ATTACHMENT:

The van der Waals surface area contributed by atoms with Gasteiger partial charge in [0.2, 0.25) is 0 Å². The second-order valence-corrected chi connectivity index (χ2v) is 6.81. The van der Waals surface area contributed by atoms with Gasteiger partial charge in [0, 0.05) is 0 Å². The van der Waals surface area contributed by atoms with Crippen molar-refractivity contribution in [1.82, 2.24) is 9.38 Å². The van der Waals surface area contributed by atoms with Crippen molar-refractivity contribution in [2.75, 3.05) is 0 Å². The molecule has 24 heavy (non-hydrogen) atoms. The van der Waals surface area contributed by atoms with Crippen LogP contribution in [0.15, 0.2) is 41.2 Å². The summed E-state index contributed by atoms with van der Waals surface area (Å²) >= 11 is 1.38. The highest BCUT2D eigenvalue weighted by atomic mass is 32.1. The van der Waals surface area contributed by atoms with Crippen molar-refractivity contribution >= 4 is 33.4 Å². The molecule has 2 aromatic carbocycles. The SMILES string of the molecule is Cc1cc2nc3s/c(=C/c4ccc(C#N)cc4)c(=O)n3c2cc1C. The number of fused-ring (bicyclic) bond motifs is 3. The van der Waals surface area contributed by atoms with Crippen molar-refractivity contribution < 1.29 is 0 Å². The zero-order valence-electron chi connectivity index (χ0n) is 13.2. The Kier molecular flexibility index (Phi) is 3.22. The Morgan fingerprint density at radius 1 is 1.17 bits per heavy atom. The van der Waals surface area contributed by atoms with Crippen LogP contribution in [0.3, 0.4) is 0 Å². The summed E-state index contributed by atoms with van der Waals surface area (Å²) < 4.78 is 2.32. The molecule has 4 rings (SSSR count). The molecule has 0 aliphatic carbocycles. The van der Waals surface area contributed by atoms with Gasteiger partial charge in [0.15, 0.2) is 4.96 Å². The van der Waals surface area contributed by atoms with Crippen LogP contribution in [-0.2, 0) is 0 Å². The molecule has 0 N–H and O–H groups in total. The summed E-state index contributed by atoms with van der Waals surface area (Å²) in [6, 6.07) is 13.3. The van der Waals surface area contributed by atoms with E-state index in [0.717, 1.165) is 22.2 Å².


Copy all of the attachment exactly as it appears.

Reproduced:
The van der Waals surface area contributed by atoms with Gasteiger partial charge in [0.2, 0.25) is 0 Å². The second-order valence-corrected chi connectivity index (χ2v) is 6.81. The van der Waals surface area contributed by atoms with Gasteiger partial charge in [0, 0.05) is 0 Å². The van der Waals surface area contributed by atoms with Crippen molar-refractivity contribution in [1.82, 2.24) is 9.38 Å². The van der Waals surface area contributed by atoms with Crippen molar-refractivity contribution in [2.75, 3.05) is 0 Å². The molecule has 24 heavy (non-hydrogen) atoms. The van der Waals surface area contributed by atoms with Crippen LogP contribution in [0.15, 0.2) is 41.2 Å². The summed E-state index contributed by atoms with van der Waals surface area (Å²) >= 11 is 1.38. The highest BCUT2D eigenvalue weighted by atomic mass is 32.1. The van der Waals surface area contributed by atoms with Crippen molar-refractivity contribution >= 4 is 33.4 Å². The molecule has 2 aromatic carbocycles. The SMILES string of the molecule is Cc1cc2nc3s/c(=C/c4ccc(C#N)cc4)c(=O)n3c2cc1C. The number of fused-ring (bicyclic) bond motifs is 3. The van der Waals surface area contributed by atoms with Crippen molar-refractivity contribution < 1.29 is 0 Å². The zero-order valence-electron chi connectivity index (χ0n) is 13.2. The Kier molecular flexibility index (Phi) is 3.22. The Morgan fingerprint density at radius 1 is 1.17 bits per heavy atom. The van der Waals surface area contributed by atoms with Crippen LogP contribution in [0.3, 0.4) is 0 Å². The summed E-state index contributed by atoms with van der Waals surface area (Å²) < 4.78 is 2.32. The molecule has 4 rings (SSSR count). The molecule has 0 aliphatic carbocycles. The van der Waals surface area contributed by atoms with Gasteiger partial charge in [0.15, 0.2) is 4.96 Å². The van der Waals surface area contributed by atoms with Crippen LogP contribution in [-0.2, 0) is 0 Å². The molecule has 0 N–H and O–H groups in total. The summed E-state index contributed by atoms with van der Waals surface area (Å²) in [6, 6.07) is 13.3. The van der Waals surface area contributed by atoms with E-state index in [0.717, 1.165) is 22.2 Å².